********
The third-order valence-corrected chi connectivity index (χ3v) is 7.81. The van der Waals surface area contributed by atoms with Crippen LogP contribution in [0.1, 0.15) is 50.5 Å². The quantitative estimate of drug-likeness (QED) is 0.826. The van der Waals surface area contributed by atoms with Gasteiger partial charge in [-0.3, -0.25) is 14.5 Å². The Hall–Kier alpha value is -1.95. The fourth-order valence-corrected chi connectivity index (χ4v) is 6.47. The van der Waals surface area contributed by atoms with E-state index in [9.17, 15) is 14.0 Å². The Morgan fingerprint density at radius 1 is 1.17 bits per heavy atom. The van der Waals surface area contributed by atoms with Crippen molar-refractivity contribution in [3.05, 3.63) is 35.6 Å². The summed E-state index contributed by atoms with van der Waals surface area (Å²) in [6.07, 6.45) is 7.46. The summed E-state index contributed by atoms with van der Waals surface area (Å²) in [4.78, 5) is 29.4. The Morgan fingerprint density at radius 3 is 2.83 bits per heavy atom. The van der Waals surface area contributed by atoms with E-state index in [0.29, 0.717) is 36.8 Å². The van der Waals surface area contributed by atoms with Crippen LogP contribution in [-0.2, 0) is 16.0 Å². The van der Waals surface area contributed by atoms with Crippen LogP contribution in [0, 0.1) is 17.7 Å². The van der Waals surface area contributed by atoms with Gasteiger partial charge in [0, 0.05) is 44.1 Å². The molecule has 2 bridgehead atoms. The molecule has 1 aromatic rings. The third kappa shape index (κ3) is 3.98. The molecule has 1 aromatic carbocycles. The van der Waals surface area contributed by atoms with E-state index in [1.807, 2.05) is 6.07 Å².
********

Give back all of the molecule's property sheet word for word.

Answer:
The third-order valence-corrected chi connectivity index (χ3v) is 7.81. The van der Waals surface area contributed by atoms with Crippen LogP contribution in [0.1, 0.15) is 50.5 Å². The quantitative estimate of drug-likeness (QED) is 0.826. The van der Waals surface area contributed by atoms with Gasteiger partial charge in [-0.3, -0.25) is 14.5 Å². The Hall–Kier alpha value is -1.95. The fourth-order valence-corrected chi connectivity index (χ4v) is 6.47. The van der Waals surface area contributed by atoms with E-state index in [9.17, 15) is 14.0 Å². The Morgan fingerprint density at radius 1 is 1.17 bits per heavy atom. The van der Waals surface area contributed by atoms with Crippen molar-refractivity contribution in [3.05, 3.63) is 35.6 Å². The summed E-state index contributed by atoms with van der Waals surface area (Å²) in [6.07, 6.45) is 7.46. The summed E-state index contributed by atoms with van der Waals surface area (Å²) in [4.78, 5) is 29.4. The Morgan fingerprint density at radius 3 is 2.83 bits per heavy atom. The van der Waals surface area contributed by atoms with E-state index in [0.29, 0.717) is 36.8 Å². The van der Waals surface area contributed by atoms with Crippen LogP contribution in [-0.2, 0) is 16.0 Å². The van der Waals surface area contributed by atoms with Crippen LogP contribution in [0, 0.1) is 17.7 Å². The van der Waals surface area contributed by atoms with Gasteiger partial charge in [0, 0.05) is 44.1 Å². The molecule has 2 bridgehead atoms. The molecule has 1 aromatic rings. The third kappa shape index (κ3) is 3.98. The molecule has 1 aromatic carbocycles. The van der Waals surface area contributed by atoms with E-state index in [1.807, 2.05) is 6.07 Å².